It might be something everyone can relate to these days…
Subtitled video here.
Original poster from Barter Books
The Apostrophe Protection Society (APS) has been forced to shut down, due to an alleged lack of interest in the subject. Listen to the news report below to find out more:
You can also read this article, or have a look at some ‘apostrophe catastrophes’.
This is no trifling matter. For example, should it be King’s Cross or Kings Cross? On the tube map, it says ‘King’s Cross’, but on the National Rail website, it does refer to the station as ‘Kings Cross’, which illustrates the insecurities in the use of the apostrophe over the centuries.
Some time ago, a grammar vigilante was claimed to roam the streets of Bristol late at night correcting bad punctuation on Bristol shop fronts.
With all this in mind, you could think of possible speaking points:
Follow-up to the story (Dec 9th 2019): Renewed interest in apostrophes after society closed down
Comic relief is a British charity created in 1985 by British comedians. Their aim is to raise money for people in need, both in the UK and abroad, through entertainment and comedy.
Every two years, they hold a big event which takes place nationwide: Red Nose Day (RND). Apart from a big telethon on BBC, and a series of shows, the whole country is invited to take part, by doing something funny for money, either at home, school, or at work. These may include wearing a red nose (hence the name), or simply coming up with something silly / funny that you wouldn’t normally do, and then get sponsored for doing so.
Over the years, such comedians as Rowan Atkinson (Mr. Bean), Stephen Fry, Hugh Laurie (House M.D.), or Ricky Gervais (The Office), among many others, have contributed to the shows. In 2019 Red Nose Day will be on Friday, March 15th.
A very special feature has been prepared for RND 2019: to mark the 25th anniversary of the release of Four Weddings and a Funeral, the cast have reunited to show what the characters’ lives are like 25 years later.
Would you like some ideas to celebrate Red Nose Day in your school? Here are some fundraising (fun) ideas:
Ideas from the Comic Relief website:
Many of the materials (packs) they produce can be used in the classroom, either in isolation, as a part of a unit about RND, or to raise awareness about social issues and poverty…
If you’d like to see how it works:
(to download the video and English subtitles, you may use http://keepvid.com/, for example. Copy the youtube link, and then download both the video file and the .srt file. Then, if you give the same name to both the video and the subtitle file, and you play the video with VLC player, the subtitles will play automatically, and you won’t depend on -sometimes unreliable-internet connections).
Sometimes, artists record covers of oldies especially for the occasion, as One Direction did some years ago:
One Direction: One Way or Another (Comic Relief 2013)
(if you use Musixmatch you will get the subtitles for the song)
If you’d like to see how some schools in the UK have participated, you may have a look at, for example, Buxton School in Leytonstone, London.
More examples of RND in schools across the UK:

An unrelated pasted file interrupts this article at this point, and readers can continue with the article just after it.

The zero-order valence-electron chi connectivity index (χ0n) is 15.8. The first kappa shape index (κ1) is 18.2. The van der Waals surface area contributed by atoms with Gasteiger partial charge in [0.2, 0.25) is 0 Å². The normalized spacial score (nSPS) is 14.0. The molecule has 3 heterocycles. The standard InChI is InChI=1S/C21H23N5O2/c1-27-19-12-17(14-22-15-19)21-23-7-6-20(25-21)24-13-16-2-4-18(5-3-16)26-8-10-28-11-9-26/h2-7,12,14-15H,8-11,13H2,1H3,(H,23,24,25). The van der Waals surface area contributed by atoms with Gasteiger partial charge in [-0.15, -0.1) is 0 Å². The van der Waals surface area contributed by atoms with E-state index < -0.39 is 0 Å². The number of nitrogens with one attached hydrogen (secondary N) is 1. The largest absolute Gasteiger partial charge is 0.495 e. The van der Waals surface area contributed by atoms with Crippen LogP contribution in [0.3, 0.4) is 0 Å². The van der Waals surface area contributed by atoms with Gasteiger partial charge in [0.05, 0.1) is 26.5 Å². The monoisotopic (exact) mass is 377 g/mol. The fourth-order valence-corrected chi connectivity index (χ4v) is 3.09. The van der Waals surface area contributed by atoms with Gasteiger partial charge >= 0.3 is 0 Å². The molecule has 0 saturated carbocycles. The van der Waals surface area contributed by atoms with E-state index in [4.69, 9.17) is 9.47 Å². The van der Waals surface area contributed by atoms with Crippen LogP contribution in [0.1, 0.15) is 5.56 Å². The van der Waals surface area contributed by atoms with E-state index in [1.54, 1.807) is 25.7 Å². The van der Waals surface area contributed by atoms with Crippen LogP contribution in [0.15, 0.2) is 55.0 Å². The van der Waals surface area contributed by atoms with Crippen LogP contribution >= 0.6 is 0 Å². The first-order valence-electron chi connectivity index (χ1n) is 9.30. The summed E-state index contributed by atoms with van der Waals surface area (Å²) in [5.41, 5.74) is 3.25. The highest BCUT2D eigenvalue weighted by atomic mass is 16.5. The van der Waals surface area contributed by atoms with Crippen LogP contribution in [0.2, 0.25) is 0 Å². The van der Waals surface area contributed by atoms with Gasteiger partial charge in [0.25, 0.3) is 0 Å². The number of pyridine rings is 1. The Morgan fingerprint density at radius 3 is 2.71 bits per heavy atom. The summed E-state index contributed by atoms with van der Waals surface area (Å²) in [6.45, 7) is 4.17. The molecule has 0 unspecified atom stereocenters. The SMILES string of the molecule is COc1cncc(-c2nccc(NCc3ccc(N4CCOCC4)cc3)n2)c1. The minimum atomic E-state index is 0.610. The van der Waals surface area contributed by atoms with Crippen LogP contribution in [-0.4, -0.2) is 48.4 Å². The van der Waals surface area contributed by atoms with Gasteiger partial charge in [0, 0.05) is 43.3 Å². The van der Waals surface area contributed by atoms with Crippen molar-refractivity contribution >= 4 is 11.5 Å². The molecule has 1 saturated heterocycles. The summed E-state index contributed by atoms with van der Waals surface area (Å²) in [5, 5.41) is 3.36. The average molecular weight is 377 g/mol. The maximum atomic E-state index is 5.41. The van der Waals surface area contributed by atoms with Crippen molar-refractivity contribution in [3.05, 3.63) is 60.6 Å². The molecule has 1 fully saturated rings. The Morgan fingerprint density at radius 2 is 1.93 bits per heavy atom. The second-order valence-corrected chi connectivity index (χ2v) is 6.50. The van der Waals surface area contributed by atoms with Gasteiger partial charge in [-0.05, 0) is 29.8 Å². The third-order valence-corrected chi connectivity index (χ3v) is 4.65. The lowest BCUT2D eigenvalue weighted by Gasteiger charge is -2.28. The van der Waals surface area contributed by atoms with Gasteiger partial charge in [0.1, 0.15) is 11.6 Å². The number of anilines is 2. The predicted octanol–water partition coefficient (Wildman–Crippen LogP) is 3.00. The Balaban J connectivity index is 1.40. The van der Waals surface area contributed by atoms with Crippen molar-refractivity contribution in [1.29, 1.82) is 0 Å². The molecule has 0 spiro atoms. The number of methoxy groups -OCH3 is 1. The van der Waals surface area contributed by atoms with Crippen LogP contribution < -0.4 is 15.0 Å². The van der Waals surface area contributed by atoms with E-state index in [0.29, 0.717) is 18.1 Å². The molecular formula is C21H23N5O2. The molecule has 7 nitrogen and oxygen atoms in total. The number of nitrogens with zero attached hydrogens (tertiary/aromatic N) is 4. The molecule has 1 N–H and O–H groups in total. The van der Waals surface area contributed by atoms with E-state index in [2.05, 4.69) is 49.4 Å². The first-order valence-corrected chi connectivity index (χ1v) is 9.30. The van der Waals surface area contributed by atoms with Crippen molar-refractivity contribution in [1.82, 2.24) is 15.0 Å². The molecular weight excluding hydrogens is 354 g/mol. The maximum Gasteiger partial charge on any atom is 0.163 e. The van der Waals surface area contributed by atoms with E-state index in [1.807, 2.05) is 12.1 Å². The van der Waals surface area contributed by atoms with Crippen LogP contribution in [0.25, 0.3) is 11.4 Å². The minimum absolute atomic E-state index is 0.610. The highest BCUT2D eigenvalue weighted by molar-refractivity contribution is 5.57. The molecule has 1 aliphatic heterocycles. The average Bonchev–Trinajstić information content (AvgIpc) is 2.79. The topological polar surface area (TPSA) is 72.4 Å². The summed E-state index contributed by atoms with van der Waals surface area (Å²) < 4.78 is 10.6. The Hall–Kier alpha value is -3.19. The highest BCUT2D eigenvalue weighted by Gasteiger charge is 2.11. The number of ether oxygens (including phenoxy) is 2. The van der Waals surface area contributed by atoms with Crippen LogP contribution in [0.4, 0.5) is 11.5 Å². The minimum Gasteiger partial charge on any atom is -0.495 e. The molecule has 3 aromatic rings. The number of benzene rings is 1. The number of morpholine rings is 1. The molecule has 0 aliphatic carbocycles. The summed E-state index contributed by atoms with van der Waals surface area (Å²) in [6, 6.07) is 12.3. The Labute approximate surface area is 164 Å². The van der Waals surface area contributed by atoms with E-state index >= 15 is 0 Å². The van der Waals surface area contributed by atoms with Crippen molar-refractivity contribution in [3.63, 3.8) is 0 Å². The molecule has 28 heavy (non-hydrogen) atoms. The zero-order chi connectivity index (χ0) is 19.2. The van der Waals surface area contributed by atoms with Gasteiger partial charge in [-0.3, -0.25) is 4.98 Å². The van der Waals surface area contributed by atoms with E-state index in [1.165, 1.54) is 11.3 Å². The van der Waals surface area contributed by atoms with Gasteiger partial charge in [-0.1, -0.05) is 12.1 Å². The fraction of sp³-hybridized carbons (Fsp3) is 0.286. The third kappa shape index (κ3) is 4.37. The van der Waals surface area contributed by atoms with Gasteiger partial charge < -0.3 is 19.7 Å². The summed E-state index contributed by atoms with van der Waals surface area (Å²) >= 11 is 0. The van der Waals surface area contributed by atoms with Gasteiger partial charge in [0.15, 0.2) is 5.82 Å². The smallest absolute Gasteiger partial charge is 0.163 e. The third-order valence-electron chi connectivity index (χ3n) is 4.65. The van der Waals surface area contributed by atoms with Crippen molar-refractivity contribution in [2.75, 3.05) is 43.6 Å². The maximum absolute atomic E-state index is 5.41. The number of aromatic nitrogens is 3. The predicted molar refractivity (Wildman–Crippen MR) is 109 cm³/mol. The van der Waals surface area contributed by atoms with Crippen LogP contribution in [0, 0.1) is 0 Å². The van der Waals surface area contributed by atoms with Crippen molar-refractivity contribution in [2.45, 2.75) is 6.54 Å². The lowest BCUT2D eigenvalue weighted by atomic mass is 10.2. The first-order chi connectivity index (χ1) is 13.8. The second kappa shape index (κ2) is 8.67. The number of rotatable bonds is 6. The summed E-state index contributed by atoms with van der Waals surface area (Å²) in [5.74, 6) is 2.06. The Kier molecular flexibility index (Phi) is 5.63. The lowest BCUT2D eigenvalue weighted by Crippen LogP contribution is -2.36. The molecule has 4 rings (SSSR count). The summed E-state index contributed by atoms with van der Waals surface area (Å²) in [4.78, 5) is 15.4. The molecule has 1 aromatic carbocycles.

Alternatively, you may also have a look at the official RND / Comic Relief twitter accounts
More on RND- possible reading comprehension exercises:
How could you use Red Nose Day in your classroom / in your school? Would you wear your red nose for school?
(Updated 8th March 2019)
There’s something about messages in English on T-shirts, sweatshirts, hoodies, tote bags…that fascinates me. And I really believe you can use them in the English classroom. I love, for instance, puns and plays on words on T-shirts, like the ones I used for my #CLILphonetics courses some months ago (see below). The first examples are puns based on sounds and pronunciation; the last ones are related to semantics and double meanings.
Some months ago, I also found my friend Iván L.V. wearing this smashing sweatshirt:
On the other hand, you may also use T-shirts to help students spot mistakes. While browsing around in Zaragoza some weeks ago, I came across these T-shirts:
You will be able to spot the mistakes very easily. In the first case, there’s a pronunciation issue: you shouldn’t say “*an unicorn”, because you only use “an” before a vowel sound, and /ˈjuː.nɪ.kɔːn/ does not begin with a vowel sound, but with a semi-vowel. In the second case, the agreement between the plural subject (things) and the 3rd person singular verb (*happens) is not right (it should be “strange things happen”).
We might encourage our students to try and spot mistakes they might see in clothes, stickers, ads…Or maybe just find something that strikes them, to increase their awareness of English as a language that surrounds them!
Para comenzar este nuevo curso, comparto con vosotros este video de Kid President, una charla que pretende motivarnos a los profesores para empezar el curso con energías (en inglés, se pueden activar subtítulos en inglés):
[H/T to R.S]
Aunque habrá quien lo tome más bien así:
Me copio descaradamente de la entrada de mi compañera Silvia Hernández en su blog https://convivencia.wordpress.com, y comparto algunas fotos que hice estas vacaciones en la pequeña localidad medieval de Rye (Reino Unido), que parecen compartir ese espíritu de psicología positiva, o al menos, de pequeños detalles bonitos (click en las fotos para ampliar):